By protecting Teesta Setalvad, the Supreme Court just saved all of us
- The Bombay HC gives bail to Teesta Setalvad despite CBI\'s protests
- She\'s accused of receiving funds in violation of FCRA norms
- The CBI claims her actions threaten national security
- The HC says the right to dissent doesn\'t threaten national security
- Criticising the government isn\'t the same as being against the nation
- The state must protect a citizen\'s right to a different ideology, belief
It's not just the power, but the caprice with which the state wields it that is scary.
On 11 August, the Home Ministry decided not to contest the bail plea of Swami Aseemanand, the prime accused in the Samjhauta Express bombing. Yet, on the same same day, it fought tooth and nail in the Bombay High Court against giving anticipatory bail to activist couple Teesta Setalvad and Javed Anand.
The judiciary had to step in, again, to save the activists from the State's arbitrary exercise of its power. The High Court rubbished the CBI's recent discovery of Setalvad being a "threat to national security and public interest", which it had cited to oppose the bail plea.
"In a democratic state, a citizen has the right to have a different ideology, belief and different point of view and it is a duty of the state to protect the said right," the court ruled.
The court said being "against the government" wasn't the same as being "against the nation", a distinction the government would do well not to forget.
A threat that isn't
The primary charge against Setalvad in the current case is that she received Rs 1.3 crore from Ford Foundation for her Sabrang Trust in violation of FCRA regulations.
Other than this, the CBI has little against her to proclaim that she threatens national security.
Arguing for the CBI, Additional Solicitor General Anil Singh accused Setalvad, among other things, of keeping the "2002 riots incident in Gujarat alive".
Teesta Setalvad has had to seek anticipatory bail five times in at least 16 cases filed against her
The court wasn't impressed. Dissent, it said, wasn't a threat to the sovereignty of the nation and granted anticipatory bail.
Setalvad has been fighting the state of Gujarat for 15 years, seeking justice for the victims of the 2002 riots. She has had seek anticipatory bail five times in at least 16 enquiries initiated against her.
Right now, she's helping with the ongoing case of Zakia Jafri, the widow of Congress leader Ehsan Jafri who was slain during the riots, against the then-chief minister Narendra Modi and 58 others.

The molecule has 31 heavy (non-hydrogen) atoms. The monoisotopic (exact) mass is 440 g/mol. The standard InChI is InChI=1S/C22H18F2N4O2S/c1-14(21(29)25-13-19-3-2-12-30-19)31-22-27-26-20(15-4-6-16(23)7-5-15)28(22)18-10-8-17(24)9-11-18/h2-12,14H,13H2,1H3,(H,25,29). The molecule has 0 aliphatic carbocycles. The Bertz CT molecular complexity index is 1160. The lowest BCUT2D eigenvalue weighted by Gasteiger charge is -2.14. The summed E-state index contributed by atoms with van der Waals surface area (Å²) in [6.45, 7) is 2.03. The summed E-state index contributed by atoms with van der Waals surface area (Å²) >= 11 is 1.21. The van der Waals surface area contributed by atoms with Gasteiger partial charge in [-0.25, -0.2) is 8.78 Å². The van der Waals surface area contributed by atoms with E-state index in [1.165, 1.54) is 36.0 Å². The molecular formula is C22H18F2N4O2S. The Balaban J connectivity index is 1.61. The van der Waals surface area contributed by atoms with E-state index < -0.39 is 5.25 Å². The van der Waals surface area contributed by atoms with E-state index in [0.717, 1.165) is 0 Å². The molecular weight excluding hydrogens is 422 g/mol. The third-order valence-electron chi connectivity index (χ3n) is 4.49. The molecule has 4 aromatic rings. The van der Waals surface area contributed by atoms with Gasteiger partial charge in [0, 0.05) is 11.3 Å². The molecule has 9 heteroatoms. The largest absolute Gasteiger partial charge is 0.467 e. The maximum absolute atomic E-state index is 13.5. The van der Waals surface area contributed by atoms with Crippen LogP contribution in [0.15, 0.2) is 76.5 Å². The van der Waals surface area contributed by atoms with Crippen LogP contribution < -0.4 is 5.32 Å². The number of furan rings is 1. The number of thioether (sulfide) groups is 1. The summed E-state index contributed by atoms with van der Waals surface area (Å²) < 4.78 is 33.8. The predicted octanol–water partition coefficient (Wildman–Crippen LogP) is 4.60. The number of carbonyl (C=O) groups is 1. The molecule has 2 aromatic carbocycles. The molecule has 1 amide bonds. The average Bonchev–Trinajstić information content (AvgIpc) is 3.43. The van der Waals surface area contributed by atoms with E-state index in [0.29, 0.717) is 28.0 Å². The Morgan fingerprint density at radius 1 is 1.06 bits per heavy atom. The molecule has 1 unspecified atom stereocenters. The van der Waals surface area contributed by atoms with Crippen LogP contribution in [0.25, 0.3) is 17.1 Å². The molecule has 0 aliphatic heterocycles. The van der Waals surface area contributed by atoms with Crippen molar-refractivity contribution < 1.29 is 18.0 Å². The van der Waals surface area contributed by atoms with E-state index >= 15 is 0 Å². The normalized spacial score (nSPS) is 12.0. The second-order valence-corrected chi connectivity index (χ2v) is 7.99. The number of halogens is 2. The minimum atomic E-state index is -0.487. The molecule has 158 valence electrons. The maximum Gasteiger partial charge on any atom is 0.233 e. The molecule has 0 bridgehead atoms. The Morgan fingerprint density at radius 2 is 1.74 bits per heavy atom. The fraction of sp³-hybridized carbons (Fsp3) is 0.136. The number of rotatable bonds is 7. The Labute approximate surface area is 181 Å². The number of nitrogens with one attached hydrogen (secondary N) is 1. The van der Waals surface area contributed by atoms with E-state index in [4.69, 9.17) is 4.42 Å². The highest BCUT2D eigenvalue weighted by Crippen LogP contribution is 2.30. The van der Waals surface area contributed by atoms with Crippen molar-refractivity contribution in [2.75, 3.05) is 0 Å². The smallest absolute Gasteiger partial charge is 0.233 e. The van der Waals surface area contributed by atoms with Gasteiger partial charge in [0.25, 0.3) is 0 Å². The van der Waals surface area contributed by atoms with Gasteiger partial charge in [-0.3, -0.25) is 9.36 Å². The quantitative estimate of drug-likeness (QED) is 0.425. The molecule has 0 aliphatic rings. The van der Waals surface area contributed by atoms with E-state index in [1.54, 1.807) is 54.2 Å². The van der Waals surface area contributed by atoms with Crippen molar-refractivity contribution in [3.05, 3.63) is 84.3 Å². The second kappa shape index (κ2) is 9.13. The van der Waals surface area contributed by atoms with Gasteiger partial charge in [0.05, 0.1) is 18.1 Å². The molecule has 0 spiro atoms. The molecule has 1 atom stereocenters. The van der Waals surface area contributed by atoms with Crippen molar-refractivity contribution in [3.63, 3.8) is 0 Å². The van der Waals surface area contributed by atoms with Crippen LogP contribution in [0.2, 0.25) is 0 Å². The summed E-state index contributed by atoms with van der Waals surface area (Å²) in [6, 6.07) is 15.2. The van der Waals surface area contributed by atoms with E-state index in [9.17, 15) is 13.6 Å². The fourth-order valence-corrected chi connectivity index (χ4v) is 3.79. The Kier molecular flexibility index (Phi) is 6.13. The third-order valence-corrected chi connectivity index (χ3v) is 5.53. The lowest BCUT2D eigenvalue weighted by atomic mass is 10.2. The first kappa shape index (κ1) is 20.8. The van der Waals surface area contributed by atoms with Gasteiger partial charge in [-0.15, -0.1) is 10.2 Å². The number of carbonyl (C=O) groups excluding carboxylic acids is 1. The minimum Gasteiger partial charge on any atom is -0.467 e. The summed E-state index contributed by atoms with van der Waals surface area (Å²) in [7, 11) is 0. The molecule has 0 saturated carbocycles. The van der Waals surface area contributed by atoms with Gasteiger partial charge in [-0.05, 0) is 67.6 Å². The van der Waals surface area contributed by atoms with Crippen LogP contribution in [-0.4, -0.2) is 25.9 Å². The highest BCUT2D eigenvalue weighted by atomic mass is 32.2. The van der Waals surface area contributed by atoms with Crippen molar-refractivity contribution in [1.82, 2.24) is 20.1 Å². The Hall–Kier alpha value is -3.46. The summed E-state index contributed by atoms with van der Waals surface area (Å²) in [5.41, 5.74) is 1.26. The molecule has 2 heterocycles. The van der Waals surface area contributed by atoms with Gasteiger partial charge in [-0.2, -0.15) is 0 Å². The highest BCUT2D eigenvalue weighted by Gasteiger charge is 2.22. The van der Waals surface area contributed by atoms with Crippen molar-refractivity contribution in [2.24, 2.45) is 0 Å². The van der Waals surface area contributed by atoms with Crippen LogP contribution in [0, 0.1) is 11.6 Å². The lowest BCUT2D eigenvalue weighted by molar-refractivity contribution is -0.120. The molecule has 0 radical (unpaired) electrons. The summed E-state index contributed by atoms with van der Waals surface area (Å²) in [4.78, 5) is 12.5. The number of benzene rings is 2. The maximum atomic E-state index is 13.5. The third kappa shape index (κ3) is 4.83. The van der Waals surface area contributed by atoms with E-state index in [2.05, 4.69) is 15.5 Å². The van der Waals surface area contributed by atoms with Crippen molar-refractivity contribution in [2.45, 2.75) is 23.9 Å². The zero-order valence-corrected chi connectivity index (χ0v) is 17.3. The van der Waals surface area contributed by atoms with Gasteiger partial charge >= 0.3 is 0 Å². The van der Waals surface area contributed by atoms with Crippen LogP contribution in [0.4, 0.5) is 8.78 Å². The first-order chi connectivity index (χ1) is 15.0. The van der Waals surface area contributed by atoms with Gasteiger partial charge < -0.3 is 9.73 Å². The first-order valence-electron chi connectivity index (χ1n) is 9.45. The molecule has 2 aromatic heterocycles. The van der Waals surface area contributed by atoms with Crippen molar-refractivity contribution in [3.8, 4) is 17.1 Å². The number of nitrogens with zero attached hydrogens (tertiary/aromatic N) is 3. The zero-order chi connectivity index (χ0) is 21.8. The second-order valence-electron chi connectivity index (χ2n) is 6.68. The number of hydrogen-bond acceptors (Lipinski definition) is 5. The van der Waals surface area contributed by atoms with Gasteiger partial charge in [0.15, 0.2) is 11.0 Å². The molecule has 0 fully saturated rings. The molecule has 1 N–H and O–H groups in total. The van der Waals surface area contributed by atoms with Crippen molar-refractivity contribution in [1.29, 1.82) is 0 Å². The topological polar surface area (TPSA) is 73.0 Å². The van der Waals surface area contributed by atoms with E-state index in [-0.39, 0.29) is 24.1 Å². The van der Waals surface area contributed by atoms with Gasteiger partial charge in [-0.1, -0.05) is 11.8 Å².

Guarding our freedom
The high court's ruling is of a pattern. India's judiciary has an admirable track record of weighing in on the side of free speech and dissent against the state.
In recent times, this was evident in the cases of Aseem Trivedi, the cartoonist who was jailed for sedition, and Priya Pillai, the Greenpeace activist who was offloaded from a flight to prevent her from embarrassing the government abroad.
Hearing Trivedi's plea on 18 March, the Bombay High Court said the freedom to express indignation can never be encroached upon unless it incites violence or public disorder.
A citizen has the right to have a different ideology, and it is the state's duty to protect it, says HC
In the same month, the Delhi High Court ruled in Pillai's case that a person's right to free speech and expression "necessarily includes the right to criticise and dissent".
"Criticism by an individual may not be palatable, even so, it cannot be muzzled," the court said. "The state may not accept the views of civil right activists, but that by itself cannot be a good enough reason to do away with dissent.
"The courts have even taken on the government directly for bringing in laws that suppress free speech.
The Supreme Court, on 25 March, struck down Section 66A of the IT Act, which sought to restrict speech on the internet, as "unconstitutionally vague". The law, it said, "arbitrarily, excessively and disproportionately invades the right of free speech".
Indeed, it now seems that the judiciary is the only protective shield for people who are risking their personal liberty in order to hold the state accountable.
Judgments like the one in Setalvad's case, therefore, are precious. No wonder Setalvad is elated that her "inalienable right to dissent" has been upheld.
She would need it, for, as she says, her work is far from over.